Thus Naomi returned from the country of Moab; she returned with her daughter-in-law Ruth the Moabite. Ruth 1:22 JPS
Returned – Did you ask, “Why is this verb repeated?” Isn’t it enough to say, “Thus Naomi returned”? Why say it twice – unless there is something for us to learn from this reoccurrence? The literal translation would read, “Naomi returned, and Ruth the Moabite her daughter-in-law with her, the one returning . . .” Perhaps the second occurrence isn’t about Naomi at all. Perhaps “the one returning” describes Ruth. Eskenazi notes that this awkward construction caused the rabbis to ask, “In what way does Ruth return?” After all, Ruth had never been to Bethlehem. Ruth was an outsider, a prohibited stranger. How can she be returning to Israel? The rabbis suggested several explanations. Some thought that this construction described Ruth’s repentance and conversion. Others thought that this alluded to the turn around in the history between Moab and Israel represented in Ruth. Let’s examine both of these and see what we discover in the deeper levels of this text.
First, suppose that this really describes Ruth’s turn from pagan Moab to faithful Israel. We would usually report this as a “conversion” experience. But with the verb shuv we see something a little deeper. Conversion is return to the Lord. That implies that we were once in His company and, with conversion, are returning to that place. How can this be for pagans? Perhaps our return is really a statement about how He designed us, how we strayed from His purposes built into us in the womb, and how we are not returning to that original design. Perhaps the use of shuv brings to mind an even bigger picture; a picture that takes us all the way back to Genesis 2.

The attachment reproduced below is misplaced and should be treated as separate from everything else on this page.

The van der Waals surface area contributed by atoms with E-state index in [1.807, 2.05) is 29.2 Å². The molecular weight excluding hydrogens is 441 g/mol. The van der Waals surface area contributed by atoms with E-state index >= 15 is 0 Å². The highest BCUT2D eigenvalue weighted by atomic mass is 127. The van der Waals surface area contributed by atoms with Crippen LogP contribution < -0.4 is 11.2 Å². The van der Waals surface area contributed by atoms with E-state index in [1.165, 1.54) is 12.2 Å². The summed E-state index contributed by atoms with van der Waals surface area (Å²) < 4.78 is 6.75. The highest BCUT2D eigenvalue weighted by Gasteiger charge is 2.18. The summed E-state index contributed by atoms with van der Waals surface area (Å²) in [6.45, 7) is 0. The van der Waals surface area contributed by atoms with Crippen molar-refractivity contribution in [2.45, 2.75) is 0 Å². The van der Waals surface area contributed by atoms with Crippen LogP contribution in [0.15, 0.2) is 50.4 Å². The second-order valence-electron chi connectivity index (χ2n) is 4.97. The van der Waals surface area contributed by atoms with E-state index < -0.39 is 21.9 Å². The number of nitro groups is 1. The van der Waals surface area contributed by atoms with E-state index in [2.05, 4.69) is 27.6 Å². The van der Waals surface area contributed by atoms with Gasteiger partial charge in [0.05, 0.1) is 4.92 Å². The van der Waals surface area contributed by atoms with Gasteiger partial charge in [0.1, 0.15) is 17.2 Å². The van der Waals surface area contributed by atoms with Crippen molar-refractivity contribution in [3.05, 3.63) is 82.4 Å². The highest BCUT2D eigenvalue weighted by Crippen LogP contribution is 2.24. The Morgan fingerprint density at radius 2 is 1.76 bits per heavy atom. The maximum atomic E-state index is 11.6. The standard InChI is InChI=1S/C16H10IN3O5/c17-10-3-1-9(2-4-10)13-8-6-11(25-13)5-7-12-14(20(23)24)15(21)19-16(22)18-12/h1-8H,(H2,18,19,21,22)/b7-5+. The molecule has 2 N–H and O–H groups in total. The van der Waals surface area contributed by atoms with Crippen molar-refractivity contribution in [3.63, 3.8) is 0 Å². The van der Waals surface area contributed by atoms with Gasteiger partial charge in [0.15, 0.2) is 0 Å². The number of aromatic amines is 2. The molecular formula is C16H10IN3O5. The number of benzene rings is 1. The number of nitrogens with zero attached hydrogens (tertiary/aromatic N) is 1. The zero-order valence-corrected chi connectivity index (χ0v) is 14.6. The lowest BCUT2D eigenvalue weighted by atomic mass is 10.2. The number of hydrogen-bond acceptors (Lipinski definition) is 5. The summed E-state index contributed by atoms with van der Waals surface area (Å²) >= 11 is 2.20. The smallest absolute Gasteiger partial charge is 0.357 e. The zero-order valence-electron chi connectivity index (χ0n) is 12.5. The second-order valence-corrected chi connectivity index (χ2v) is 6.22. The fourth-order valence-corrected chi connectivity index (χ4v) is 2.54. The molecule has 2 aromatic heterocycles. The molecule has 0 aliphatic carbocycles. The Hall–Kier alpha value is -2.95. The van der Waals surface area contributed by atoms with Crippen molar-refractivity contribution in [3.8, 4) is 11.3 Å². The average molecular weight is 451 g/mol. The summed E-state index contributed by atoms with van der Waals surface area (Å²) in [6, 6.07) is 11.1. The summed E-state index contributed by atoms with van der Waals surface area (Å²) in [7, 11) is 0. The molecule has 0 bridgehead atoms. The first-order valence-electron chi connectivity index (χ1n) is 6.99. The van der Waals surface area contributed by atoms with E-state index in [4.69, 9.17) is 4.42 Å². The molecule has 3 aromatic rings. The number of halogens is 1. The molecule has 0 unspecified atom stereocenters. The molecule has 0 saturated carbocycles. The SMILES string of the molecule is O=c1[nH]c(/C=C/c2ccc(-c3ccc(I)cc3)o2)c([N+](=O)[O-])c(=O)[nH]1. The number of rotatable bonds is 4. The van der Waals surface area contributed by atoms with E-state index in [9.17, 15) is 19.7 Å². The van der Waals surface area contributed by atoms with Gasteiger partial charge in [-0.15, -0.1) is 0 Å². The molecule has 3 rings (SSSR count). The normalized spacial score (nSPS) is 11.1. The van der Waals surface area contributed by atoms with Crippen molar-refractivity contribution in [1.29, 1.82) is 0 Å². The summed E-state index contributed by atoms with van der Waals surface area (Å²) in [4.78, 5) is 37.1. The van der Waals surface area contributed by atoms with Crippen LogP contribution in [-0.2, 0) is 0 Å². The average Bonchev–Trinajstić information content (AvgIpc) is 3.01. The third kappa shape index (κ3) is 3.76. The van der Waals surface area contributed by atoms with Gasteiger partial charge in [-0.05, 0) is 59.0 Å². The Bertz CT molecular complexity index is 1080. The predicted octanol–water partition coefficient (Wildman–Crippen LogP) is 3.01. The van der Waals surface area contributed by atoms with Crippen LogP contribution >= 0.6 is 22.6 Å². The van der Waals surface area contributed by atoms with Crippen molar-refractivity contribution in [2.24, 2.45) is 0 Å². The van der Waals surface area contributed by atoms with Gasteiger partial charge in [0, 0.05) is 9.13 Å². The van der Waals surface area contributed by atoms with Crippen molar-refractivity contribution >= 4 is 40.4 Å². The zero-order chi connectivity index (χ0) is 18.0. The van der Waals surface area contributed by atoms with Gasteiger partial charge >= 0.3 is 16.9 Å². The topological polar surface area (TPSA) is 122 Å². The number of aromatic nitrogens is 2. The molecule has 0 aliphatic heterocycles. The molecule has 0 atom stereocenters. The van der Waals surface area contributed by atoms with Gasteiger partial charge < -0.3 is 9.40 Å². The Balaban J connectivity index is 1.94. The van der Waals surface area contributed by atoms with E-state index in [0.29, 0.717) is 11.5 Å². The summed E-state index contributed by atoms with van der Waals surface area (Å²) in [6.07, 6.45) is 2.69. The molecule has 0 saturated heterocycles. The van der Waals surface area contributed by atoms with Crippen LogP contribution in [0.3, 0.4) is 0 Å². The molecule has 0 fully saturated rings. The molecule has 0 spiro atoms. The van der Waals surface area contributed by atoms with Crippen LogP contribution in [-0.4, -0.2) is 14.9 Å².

Secondly, suppose that this Hebrew construction is about Ruth’s role in turning around the schism between Moab and Israel. That would take us back to Abraham and Lot (Genesis 13). The rabbis noticed that Ruth’s hesed heals a broken relationship between family members; a broken relationship of generations of tribal animosity. Perhaps Ruth’s “return” to Bethlehem is really a pilgrimage of reconciliation, although even she doesn’t understand all the consequences at the time. But God understands what is transpiring. His invisible hand is mending fragmented lives and restoring unity. Naomi returns to a life she once knew. Ruth “returns” to a life she never knew. Both women return to God His lost people.
Now we must ask, “What restoration do we initiate when we ‘return’ to the Lord?” Are we aware of the healing of generations? Do we see how our individual actions become a part of the bigger reconciliation God desires? Did you even imagine that when you came back to God you were bringing unity to history?
Topical Index: return, shuv, reconciliation, conversion, Ruth 1:22
If you have enjoyed these studies in Ruth, you might consider listening to the audio files about Ruth on the web site.